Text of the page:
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On Remembrance Day Remember the Contributions of Muslims Too

On Remembrance Day Remember the Contributions of Muslims Too

Today, on Remembrance Day, communities in the UK, Europe and across the Commonwealth observed a two-minute’s silence at 11am to commemorate the first cessation of hostilities on the Western Front in World War I, which took effect at the “eleventh hour of the eleventh day of the eleventh month” of 1918. It Is also a moment to pay respects to the soldiers and labourers who served and died in the conflict.

Many British Muslims will have great grandparents, aunts, uncles and other relatives who either served in the Great War or were directly affected by it. Despite patches of recognition, Remembrance Day commemorations aren’t as inclusive as they should be.

At a time when the far-right is being increasingly vocal in othering Muslims and their place in Europe, it is important that the recognition and commemoration of Muslim soldiers’ and labourers’ contribution goes becomes mainstream.

The legacy of the Muslims soldiers and labourers who served with the Allies during World War I is especially remarkable.

It is estimated that over four million Muslim soldiers and labourers volunteered to fight in the war, with many of them ending up on the frontlines alongside Christian and Jewish soldiers.

These soldiers came from all over the world, including across Africa, India, the Far East and the Middle East, Russia and even America. India, which at the time also included Pakistan and Bangladesh, boasted some of the largest numbers of Muslim soldiers, estimating at around 400,000 out of 1.5 Million.

Luc Ferrier, who founded the Forgotten Heroes 14-19 Foundation, said that he had found documents in historical archives referring to imams, priests and rabbis learning each other’s burial ceremonies and prayers so they could lay the dead to rest according to their respective traditions. He also found documents discussing how Muslim soldiers would share food with hungry civilians and of Muslim soldiers using folk remedies to save wounded soldiers when medical supplies were low.

Ferrier’s own grandfather wrote extensively in his journal about the “Mohammedans” that he encountered in the trenches and fought alongside. It was what inspired Ferrier to embark on researching the overlooked role of Muslims.

The evidence and legacy of these soldiers is obvious if one knows where to look. The Notre Dame de Lorette cemetery, which contains the graves of 40,000 French soldiers who fell on the Western Front, includes many Muslims whose headstones are identifiable by Arabic inscriptions and shaped like a dome.

World War II Heroes Included Numerous Muslims

Much like the current storytelling of World War I, the Second World War is usually presented through a very Eurocentric lens. This is unsurprising given that the nations at conflict – except for Japan – were European or otherwise Western. However, regardless of the politics of war, we should not dismiss the truth that many Muslim soldiers served and lost their lives.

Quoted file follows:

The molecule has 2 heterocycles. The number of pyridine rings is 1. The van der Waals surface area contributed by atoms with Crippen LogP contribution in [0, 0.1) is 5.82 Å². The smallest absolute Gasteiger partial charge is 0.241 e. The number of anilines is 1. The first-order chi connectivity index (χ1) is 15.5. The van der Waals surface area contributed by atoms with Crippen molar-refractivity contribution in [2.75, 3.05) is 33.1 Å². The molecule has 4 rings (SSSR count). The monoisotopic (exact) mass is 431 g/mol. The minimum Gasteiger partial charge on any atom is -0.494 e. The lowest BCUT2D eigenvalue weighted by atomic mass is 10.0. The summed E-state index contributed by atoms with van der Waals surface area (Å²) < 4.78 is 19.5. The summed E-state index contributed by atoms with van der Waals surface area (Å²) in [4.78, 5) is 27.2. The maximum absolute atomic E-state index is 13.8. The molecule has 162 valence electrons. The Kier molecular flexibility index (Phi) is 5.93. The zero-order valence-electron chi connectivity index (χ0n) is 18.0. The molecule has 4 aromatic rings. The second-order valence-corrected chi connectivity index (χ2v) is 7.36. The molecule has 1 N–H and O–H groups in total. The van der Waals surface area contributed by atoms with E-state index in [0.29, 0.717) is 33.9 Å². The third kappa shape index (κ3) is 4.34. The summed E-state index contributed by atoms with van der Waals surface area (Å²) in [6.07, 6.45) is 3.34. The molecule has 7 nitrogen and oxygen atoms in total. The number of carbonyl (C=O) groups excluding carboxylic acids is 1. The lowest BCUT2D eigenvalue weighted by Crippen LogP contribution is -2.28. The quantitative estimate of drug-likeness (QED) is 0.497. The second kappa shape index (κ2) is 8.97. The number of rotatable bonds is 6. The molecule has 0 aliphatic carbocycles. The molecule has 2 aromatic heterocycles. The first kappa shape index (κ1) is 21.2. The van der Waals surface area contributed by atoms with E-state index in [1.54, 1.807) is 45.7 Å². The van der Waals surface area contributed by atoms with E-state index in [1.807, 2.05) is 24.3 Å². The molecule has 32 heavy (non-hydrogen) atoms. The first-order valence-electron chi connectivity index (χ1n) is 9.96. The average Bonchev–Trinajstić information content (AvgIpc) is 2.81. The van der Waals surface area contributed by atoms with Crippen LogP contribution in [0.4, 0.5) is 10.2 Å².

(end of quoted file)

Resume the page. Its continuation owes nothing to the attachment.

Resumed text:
“There also seems to be a tendency to leave out of the narrative, the Algerians and the North Africans, all of who were Muslims and fought on the French side in the tens of thousands,” said Michael Wolfe, the Executive Producer of Enemy of the Reich. The film covers the contribution Noor Inayat Khan, a British Muslim World War II spy who was executed by the Nazis in 1943.

Only in recent times have Khan’s actions and her sacrifice been recognised by the UK at large.

Her story, while remarkable, serves as a small representation of other remarkable Muslim soldiers and labourers who served with the British, making up about 40% of the British Indian army alone.

Even Winston Churchill recognised this.

“We must not on any account break with the Moslems, who represent a hundred million people, and the main army elements on which we must rely for the immediate fighting” he said on a letter penned to the US President, Franklin Roosevelt.

Why Is It Important to Remember?

Unfortunately, for a number of reasons, these contributions receive little attention today, even from some Muslims. A survey in 2014 found that only 22% of the British public knew that Muslims fought for Britain during World War II, coming at the bottom compared to Jewish, Sikh, Hindu and Christian soldiers. And only 2% got the numbers right.

The lack of knowledge or interest towards Britain’s wartime history seems to be a common problem across the board. This lack of interest, which includes young British Muslims, is in no way exclusive, but has allowed the far-right to increasingly weaponise remembrance and patriotism for their own purposes.

In doing so, they are trying to rewrite history at our expense, dismissing if not outright erasing the contribution of Muslims, which is also disrespectful to the wider armed forces community and living veterans. 

“Muslims are portrayed as the enemy within, that they are recent arrivals who have never made a valuable contribution to Europe. But we can show that they have sacrificed their lives for a free Europe, have helped to make it what it is and that they have a right to be here,” said Ferrier who also warned that far-right and Islamophobia are both on the rise across Europe.

The fact that contributions of those such as Noor Inayat Khan are being recognised is an important step. And it is heartening to see more research and literature on the matter coming out.

Indeed, on Remembrance Day, the legacy of Muslim soldiers and labourers who served and died for Britain and Europe is more important to remember than ever. They too gave the ultimate sacrifice and must also be credited for the freedoms we all enjoy today.

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